Over the timeline of incomprehensible latitudes and impossible longitudes, the lights in the basement would go out and turn back on against the shrill suffering, which gradually eased to distant wind chimes. When darkness reigned off, he felt a container full of water being thrown upon his face, into his mouth and eyes and chest. He savored it whenever he could. The muffled gong would also bring a bucket of dust over his head. He trained his ears to hear Jarry Doors emerge from the walls. He could hear his quick lips. He felt time move more slowly and kept himself sane by the light of his phone, but before long, that had expired, and he was left with an internal clock that was frequently jarred into discordant configurations.

He probed the floor before him with uncertain gestures, the carpeting sneering with coarse peaks. He would press harder when he felt like he should be awake, absorbing every lick within the darkness or his own discomfort. The coarseness of the carpet may or may not have flayed his palm; he couldn’t tell.

Pain remains vague in darkness.

One night, drifting in and out of the half-light of consciousness, the tip of his wandering finger clipped something solid. He shuddered to probe and gingerly surveyed the object with his palm, still imagining the licks of light in the dark. It felt like a smooth block of wood. Cedric petted the thing for as long as it took, the rhythmic gestures leading to meditation.

It was a chessboard. This would become apparent once the lights blasted him awake and Cedric found himself across the room from where he thought he was. Upon closer investigation, the chessboard was populated by chess pieces in the design of green insectoid creatures, each one imbued with life. It was shocking.

They danced and trained, organized neatly within their respective squares. Their bodies resembling medieval-armored mantises and networks of eager centipedes erupting from their backs, and upon closer inspection, their hands were rotating metal cubes that would morph into various forms seemingly at random as they tarried before the next battle. Cedric watched them for what felt like hours before venturing an interaction, pushing one of the smaller “pawns” forward. The lights cut out once, Cedric groaning nervously as he shuffled back in the direction he came from. Once the lights came on again, a pawn from the opposite side of the board had moved forward. Each side jeered and coughed viciously at the other. Their language was like muted metal grinding.

Cedric checked his body for scars or points of entry, eyeing the chessboard suspiciously. Soon enough, he was back at it, moving another piece forward. A pawn. He was unfamiliar with chess.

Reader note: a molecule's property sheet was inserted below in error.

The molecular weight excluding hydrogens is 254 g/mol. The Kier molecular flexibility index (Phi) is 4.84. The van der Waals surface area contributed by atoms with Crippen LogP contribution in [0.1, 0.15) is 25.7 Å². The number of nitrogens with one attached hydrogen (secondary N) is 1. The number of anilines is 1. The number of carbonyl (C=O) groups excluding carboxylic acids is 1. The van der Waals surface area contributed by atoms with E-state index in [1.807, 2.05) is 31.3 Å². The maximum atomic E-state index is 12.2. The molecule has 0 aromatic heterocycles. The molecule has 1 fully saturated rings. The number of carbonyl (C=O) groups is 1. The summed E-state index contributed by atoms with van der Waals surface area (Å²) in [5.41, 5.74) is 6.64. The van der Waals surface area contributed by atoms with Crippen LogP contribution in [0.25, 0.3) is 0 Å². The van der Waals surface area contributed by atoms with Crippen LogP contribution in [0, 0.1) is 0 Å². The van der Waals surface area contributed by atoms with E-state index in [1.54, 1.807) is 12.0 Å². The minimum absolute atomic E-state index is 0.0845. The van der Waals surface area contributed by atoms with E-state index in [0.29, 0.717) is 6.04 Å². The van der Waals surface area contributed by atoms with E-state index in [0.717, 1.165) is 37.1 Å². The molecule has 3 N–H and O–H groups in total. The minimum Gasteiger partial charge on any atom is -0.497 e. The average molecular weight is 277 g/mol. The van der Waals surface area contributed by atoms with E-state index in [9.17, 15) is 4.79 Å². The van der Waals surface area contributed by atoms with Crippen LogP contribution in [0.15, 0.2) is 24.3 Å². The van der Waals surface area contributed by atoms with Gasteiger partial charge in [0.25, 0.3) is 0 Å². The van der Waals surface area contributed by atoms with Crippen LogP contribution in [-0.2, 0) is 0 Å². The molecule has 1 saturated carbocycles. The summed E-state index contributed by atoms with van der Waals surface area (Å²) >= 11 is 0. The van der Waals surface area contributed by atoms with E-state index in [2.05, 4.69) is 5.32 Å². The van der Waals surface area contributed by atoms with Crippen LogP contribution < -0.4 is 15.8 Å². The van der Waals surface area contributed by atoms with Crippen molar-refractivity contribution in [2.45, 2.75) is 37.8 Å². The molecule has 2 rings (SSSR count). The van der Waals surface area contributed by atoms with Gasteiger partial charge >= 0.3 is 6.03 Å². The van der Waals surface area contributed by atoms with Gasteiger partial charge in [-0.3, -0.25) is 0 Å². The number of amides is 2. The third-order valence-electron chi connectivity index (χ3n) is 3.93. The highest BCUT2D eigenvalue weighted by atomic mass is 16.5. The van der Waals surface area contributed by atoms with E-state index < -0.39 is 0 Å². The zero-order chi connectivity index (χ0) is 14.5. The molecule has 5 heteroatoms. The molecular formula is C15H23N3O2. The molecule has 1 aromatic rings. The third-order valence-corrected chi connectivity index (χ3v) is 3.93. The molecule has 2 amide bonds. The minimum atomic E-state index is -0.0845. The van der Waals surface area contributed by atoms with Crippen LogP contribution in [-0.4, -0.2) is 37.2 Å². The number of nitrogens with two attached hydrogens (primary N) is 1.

The cycle repeated itself. The darkness obscured time and space. It had its own soothing temperature. With his eyes open, he lived a dream, and with his eyes closed, he dreamed of esoteric life. The game progressed turn by turn, and when conflict arose, they engaged in true combat. Their cube hands contorted into kaleidoscopic torture devices which they used to tear each other apart, spilling white blood upon the board. Before long, it was spackled with miniature gore.

When he closed his eyes, he would hear them shift upon the board, and as the will to live blurred, he stopped caring if they approached him. As he drifted into an obscure sleep, he saw them in his dreams. His visceral second self.

One at first, and then a group of no more than seven. For brief moments, he could understand them as they disclosed their secret history. The language was synchronized, but the syntax was off.

Cedric was regaled of stories of great conquests that spanned from quantum irregularities to galactic brawls where entire planetoids were used in offensive maneuvers. Through these transitions they could manipulate time and construct intricate messages along the fault lines of dimensions. They told him that. At every level of existence, slavery can be found. Eventually it found them. Jarry Doors found them.

“The same will do to you, he will. Let him if.” Words were cruel explosions, contained.


“Hold them tight to your face until I can find some children’s sizes,” said the teacher to the wobbly trio. “Take deep breaths until you feel normal again.” The three boys pressed their palms to the edges of the gas masks covering their faces and waited attentively.